But video games are not (just) about how they look. They are more about how they play. What their core mechanics are, what their objectives are, what gameplay options they include, what control schemes they use, how they handle progression, how much freedom of movement they offer, to name a few of the features that define them. All of those things are directly related to game design, not to game graphics: how big and how complicated their virtual environments are, how the player moves in them, how many opponents are present at any one time, the behavior of those opponents (their “artificial intelligence”), the animation of characters, the way they interact with each other (based or physics or other ways)… the list goes on and on.
What is important to realize here is that none of those things actually depend on graphics. The visual representation of what’s happening on-screen is very important, yes, but there is a multitude of other systems at work in the background in order to get a video game “function” the way its creators intended. Those systems are either only marginally related to graphics subsystems or not at all.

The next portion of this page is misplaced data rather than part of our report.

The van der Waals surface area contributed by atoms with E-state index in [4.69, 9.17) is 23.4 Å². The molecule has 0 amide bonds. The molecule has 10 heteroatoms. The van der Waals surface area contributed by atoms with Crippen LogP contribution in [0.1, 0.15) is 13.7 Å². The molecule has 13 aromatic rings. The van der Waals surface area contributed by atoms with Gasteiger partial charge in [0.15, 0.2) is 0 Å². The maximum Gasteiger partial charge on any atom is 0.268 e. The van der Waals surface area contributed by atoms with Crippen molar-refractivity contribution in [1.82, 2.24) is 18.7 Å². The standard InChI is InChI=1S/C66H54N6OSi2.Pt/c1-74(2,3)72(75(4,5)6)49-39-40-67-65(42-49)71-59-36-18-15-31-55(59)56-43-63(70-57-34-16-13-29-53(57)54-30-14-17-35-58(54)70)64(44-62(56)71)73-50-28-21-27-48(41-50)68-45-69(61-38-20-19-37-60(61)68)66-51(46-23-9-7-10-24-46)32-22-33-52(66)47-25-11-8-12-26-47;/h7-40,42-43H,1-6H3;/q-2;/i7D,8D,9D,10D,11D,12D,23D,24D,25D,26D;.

One can think about types of modern, familiar games in order to understand why they were only possible to make when a generation of home entertainment systems that could handle all of their aspects came along. Not just the graphics: all of their aspects. The “sandbox” type. The “life simulation” type. The “open world” type. The “battle royale” type. They all became popular once home entertainment systems could accommodate the necessary environment sizes, the necessary AI, the necessary physics and other subsystems that made their mechanics possible. All of those are directly related to CPU power, RAM size, storage speed, bus speed between subsystems and other factors. Not just the GPU present in each system.
To offer a practical example: there is a reason why when Fortnite is released for PlayStation5 and Xbox Series X in 2021 it will look better but will not feel different. It will be the same game played by PS4/Xbox One owners, only faster-loading, sharper-looking and smoother-moving, closer to the best version attainable today (that of the PC). But it will be the same game. Same mechanics, same rules, same goals so current-gen and next-gen owners can play together. It will not be a next-generation game, but a last-generation game optimized for new hardware, still shaped by what the previous generation systems can achieve.